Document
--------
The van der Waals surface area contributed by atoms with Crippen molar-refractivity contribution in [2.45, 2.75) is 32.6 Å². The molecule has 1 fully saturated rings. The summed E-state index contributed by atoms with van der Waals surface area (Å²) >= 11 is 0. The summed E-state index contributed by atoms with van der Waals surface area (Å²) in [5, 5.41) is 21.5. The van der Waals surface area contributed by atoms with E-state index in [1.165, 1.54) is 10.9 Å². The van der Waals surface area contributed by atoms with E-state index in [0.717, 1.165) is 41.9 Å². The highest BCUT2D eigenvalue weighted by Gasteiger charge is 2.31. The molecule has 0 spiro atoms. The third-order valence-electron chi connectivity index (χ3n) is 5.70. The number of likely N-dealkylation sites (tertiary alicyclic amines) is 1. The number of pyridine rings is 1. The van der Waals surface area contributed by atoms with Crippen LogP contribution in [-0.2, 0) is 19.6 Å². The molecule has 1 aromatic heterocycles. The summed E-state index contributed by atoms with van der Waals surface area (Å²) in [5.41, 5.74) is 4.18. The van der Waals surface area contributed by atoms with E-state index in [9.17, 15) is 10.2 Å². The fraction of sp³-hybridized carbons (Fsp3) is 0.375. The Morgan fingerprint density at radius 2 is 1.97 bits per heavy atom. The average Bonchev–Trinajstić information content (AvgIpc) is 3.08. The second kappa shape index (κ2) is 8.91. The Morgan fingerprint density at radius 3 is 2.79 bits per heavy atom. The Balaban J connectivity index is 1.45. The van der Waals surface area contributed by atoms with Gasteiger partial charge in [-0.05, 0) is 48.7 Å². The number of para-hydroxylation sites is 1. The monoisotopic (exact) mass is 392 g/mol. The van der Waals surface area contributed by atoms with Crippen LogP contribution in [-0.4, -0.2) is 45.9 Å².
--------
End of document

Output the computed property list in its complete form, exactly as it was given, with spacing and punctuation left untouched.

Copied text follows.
The van der Waals surface area contributed by atoms with Crippen molar-refractivity contribution in [2.45, 2.75) is 32.6 Å². The molecule has 1 fully saturated rings. The summed E-state index contributed by atoms with van der Waals surface area (Å²) >= 11 is 0. The summed E-state index contributed by atoms with van der Waals surface area (Å²) in [5, 5.41) is 21.5. The van der Waals surface area contributed by atoms with E-state index in [1.165, 1.54) is 10.9 Å². The van der Waals surface area contributed by atoms with E-state index in [0.717, 1.165) is 41.9 Å². The highest BCUT2D eigenvalue weighted by Gasteiger charge is 2.31. The molecule has 0 spiro atoms. The third-order valence-electron chi connectivity index (χ3n) is 5.70. The number of likely N-dealkylation sites (tertiary alicyclic amines) is 1. The number of pyridine rings is 1. The van der Waals surface area contributed by atoms with Crippen LogP contribution in [-0.2, 0) is 19.6 Å². The molecule has 1 aromatic heterocycles. The summed E-state index contributed by atoms with van der Waals surface area (Å²) in [5.41, 5.74) is 4.18. The van der Waals surface area contributed by atoms with E-state index in [9.17, 15) is 10.2 Å². The fraction of sp³-hybridized carbons (Fsp3) is 0.375. The Morgan fingerprint density at radius 2 is 1.97 bits per heavy atom. The average Bonchev–Trinajstić information content (AvgIpc) is 3.08. The second kappa shape index (κ2) is 8.91. The Morgan fingerprint density at radius 3 is 2.79 bits per heavy atom. The Balaban J connectivity index is 1.45. The van der Waals surface area contributed by atoms with Gasteiger partial charge in [-0.05, 0) is 48.7 Å². The number of para-hydroxylation sites is 1. The monoisotopic (exact) mass is 392 g/mol. The van der Waals surface area contributed by atoms with Crippen LogP contribution in [-0.4, -0.2) is 45.9 Å².